Chicago companies raised $660 million in the second quarter in 86 deals, according to data from PitchBook and the National Venture Capital Association.

Although money raised was 7% higher than the first quarter, it’s well below the string of $1 billion quarters recorded in 2021 and 2022. The number of deals was the lowest since the second and third quarters of 2020, the first two quarters after the pandemic began.

Nationwide, the amount of venture capital invested has also been falling steadily. At $39.8 billion, it was the lowest total since the second quarter of 2020 but closer to pre-pandemic levels. The number of deals was 43% lower than the peak in the first quarter of 2022, when money flooded into venture capital from hedge funds and other players looking for new places to invest.

The amount of money invested nationally in the second quarter was down 13% from the previous quarter on 14% fewer deals. Total investment was 48% lower than a year before on 34% fewer deals.

In Chicago, funding in the second quarter was down a whopping 89% year over year because of the timing of a massive $5.2 billion investment that Walgreens made in VillageMD. 

At $660.3 million, funding in Chicago was about one-third of the $2.2 billion in investment during the second quarter of 2021, the high-water mark outside the anomaly a year ago. However, the amount of money and the number of deals in the second quarter were in line with pre-pandemic averages, reflecting national trends.

“U.S. deal activity has been roughly flat over the past few quarters, remaining elevated above pre-2021 levels, despite the swift decline seen from the end of 2021 and early 2022 figures,” PitchBook said.

The slowdown in funding comes amid a sharp decline in acquisitions and public offerings has caused startups to scramble for cash. PitchBook estimates there will be about $20 billion in total exits this year, which would be the lowest level in the past decade.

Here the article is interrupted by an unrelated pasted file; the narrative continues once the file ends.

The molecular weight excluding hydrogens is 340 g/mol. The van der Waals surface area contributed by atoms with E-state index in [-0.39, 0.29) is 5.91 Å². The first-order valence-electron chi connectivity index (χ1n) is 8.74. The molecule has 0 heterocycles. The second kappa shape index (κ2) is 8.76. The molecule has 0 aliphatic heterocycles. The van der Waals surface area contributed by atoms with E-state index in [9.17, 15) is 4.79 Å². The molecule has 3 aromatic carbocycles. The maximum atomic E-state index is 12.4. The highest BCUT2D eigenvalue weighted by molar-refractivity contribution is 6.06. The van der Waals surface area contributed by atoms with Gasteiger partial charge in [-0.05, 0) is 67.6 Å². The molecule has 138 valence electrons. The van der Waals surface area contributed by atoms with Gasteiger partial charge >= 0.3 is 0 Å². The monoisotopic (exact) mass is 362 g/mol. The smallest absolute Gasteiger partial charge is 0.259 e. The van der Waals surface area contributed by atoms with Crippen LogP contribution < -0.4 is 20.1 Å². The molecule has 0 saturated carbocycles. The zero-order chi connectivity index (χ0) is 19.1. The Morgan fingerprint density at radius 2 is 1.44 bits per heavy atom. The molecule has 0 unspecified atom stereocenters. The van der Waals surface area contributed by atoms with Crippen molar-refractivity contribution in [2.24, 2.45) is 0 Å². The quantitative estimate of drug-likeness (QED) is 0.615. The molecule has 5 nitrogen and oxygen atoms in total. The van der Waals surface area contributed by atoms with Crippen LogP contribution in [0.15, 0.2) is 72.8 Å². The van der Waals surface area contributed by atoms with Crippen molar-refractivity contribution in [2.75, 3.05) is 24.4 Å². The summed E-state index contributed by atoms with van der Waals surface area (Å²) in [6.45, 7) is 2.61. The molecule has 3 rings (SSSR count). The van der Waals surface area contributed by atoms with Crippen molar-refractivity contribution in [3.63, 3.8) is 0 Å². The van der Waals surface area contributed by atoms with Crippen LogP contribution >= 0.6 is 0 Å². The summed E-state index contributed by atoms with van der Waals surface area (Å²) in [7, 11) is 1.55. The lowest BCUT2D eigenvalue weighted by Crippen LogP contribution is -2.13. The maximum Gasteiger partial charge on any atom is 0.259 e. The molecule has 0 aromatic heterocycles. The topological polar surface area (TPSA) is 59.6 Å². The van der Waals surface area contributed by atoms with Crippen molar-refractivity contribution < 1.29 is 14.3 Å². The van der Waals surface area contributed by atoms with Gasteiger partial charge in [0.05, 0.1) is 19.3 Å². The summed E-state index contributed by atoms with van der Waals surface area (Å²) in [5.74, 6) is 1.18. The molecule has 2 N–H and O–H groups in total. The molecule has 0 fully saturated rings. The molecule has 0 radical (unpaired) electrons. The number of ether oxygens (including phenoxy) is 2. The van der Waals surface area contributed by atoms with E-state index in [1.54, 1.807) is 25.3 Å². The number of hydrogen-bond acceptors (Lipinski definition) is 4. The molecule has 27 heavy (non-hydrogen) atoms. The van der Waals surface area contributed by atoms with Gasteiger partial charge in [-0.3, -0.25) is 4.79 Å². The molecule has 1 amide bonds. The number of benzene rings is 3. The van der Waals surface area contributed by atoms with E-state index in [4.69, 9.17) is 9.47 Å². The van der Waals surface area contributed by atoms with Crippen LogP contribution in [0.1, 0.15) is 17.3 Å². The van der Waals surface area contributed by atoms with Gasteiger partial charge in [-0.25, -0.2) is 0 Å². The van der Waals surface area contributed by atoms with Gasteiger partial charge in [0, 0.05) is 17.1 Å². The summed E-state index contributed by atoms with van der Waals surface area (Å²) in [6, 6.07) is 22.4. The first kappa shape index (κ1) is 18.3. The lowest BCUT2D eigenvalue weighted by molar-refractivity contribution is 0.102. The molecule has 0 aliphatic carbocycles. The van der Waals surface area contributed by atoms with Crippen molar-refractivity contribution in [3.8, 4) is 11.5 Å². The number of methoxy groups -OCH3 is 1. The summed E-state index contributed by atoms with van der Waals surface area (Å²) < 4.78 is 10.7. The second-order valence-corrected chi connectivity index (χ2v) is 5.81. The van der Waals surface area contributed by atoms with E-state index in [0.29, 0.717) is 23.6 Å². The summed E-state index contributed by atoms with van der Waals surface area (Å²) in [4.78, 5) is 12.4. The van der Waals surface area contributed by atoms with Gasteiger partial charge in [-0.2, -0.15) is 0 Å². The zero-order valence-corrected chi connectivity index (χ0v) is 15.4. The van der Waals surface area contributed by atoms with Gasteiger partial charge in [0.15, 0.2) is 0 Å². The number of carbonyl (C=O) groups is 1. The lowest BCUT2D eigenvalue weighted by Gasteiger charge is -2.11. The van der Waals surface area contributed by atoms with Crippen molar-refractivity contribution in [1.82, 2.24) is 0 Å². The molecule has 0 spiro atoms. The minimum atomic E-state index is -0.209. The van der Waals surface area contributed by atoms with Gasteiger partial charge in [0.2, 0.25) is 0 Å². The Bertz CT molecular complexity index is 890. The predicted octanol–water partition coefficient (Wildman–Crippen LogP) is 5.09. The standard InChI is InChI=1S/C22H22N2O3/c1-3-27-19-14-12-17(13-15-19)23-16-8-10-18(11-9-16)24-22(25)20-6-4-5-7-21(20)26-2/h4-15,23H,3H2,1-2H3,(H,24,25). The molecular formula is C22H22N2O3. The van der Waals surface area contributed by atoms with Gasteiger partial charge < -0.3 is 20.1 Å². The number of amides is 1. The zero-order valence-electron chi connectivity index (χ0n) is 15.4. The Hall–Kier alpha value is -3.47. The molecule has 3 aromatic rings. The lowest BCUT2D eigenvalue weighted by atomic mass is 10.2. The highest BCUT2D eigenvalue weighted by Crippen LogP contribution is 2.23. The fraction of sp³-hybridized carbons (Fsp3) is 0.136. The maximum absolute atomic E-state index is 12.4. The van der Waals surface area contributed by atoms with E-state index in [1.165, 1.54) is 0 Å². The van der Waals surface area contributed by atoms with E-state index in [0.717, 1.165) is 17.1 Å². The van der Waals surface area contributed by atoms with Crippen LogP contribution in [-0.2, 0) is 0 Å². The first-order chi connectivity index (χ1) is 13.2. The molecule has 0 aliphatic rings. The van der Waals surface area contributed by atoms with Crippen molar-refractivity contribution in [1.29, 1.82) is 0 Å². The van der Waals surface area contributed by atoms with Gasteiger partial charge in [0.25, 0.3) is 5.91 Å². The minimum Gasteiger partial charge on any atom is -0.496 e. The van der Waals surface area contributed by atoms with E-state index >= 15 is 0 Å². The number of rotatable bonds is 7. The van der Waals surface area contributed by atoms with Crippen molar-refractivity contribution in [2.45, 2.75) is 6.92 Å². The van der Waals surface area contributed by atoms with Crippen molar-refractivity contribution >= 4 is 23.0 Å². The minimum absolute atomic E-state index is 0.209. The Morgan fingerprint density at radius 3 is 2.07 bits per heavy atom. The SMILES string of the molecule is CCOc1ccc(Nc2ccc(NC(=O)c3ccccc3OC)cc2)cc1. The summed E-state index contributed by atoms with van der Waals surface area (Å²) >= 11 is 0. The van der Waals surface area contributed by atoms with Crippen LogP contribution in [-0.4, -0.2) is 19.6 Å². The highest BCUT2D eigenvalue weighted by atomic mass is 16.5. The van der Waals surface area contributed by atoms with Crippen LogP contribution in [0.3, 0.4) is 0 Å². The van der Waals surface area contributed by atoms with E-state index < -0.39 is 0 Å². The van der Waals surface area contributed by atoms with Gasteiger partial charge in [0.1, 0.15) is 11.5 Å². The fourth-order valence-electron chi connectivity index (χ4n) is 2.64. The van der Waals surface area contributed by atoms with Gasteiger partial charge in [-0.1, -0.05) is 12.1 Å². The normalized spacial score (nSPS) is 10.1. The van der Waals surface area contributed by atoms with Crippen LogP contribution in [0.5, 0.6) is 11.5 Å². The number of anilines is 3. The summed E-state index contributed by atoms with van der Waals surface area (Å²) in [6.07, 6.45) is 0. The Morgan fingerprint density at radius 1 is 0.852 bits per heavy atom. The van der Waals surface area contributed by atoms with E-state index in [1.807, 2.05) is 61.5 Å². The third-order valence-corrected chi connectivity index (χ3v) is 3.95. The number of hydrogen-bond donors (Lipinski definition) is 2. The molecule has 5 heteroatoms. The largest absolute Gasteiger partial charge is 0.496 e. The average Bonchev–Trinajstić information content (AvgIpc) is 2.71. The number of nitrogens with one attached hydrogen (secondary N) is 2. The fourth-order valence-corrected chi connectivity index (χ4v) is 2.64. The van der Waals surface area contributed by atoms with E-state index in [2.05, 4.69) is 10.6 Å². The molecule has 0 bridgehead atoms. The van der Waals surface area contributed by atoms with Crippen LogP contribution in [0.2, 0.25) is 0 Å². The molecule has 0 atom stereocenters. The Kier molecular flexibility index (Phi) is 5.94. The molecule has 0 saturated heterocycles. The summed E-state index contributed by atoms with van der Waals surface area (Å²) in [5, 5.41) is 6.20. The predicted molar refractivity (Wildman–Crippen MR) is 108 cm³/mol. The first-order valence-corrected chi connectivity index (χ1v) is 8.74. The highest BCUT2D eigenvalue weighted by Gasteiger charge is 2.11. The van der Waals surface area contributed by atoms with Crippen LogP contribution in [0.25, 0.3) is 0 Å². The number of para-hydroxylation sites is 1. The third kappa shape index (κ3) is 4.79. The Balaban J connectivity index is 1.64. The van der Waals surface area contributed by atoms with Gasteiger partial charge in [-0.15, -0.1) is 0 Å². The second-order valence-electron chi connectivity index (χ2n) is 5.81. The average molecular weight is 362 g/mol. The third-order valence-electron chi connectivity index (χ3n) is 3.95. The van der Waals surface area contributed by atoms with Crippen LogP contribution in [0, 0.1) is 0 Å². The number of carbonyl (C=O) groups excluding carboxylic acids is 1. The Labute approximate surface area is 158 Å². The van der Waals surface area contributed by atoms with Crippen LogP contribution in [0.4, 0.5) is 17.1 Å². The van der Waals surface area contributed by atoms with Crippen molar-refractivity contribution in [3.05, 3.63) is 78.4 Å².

Companies often raise smaller amounts of capital from existing investors in bridge rounds. The amount of funding raised also reflects investors’ desires to hunt for new deals, which require less capital.

“The early stage had the fourth-most-active quarter ever in terms of deal count, and there remains a high number of investors looking to this area of the market,” PitchBook said. “Venture growth also saw a deal-count increase, but this increase is more likely rescue funding than simply new growth investments.”

PitchBook said 14% of second-quarter deals were so-called down rounds, or investments at a lower valuation than the companies’ previous rounds of funding.

Some companies that are showing growth in an otherwise choppy economy, such as Chicago-based Hallow, are raising large rounds at higher valuations. Hallow, a prayer and meditation app, raised $50 million in the second quarter at roughly twice its previous valuation.



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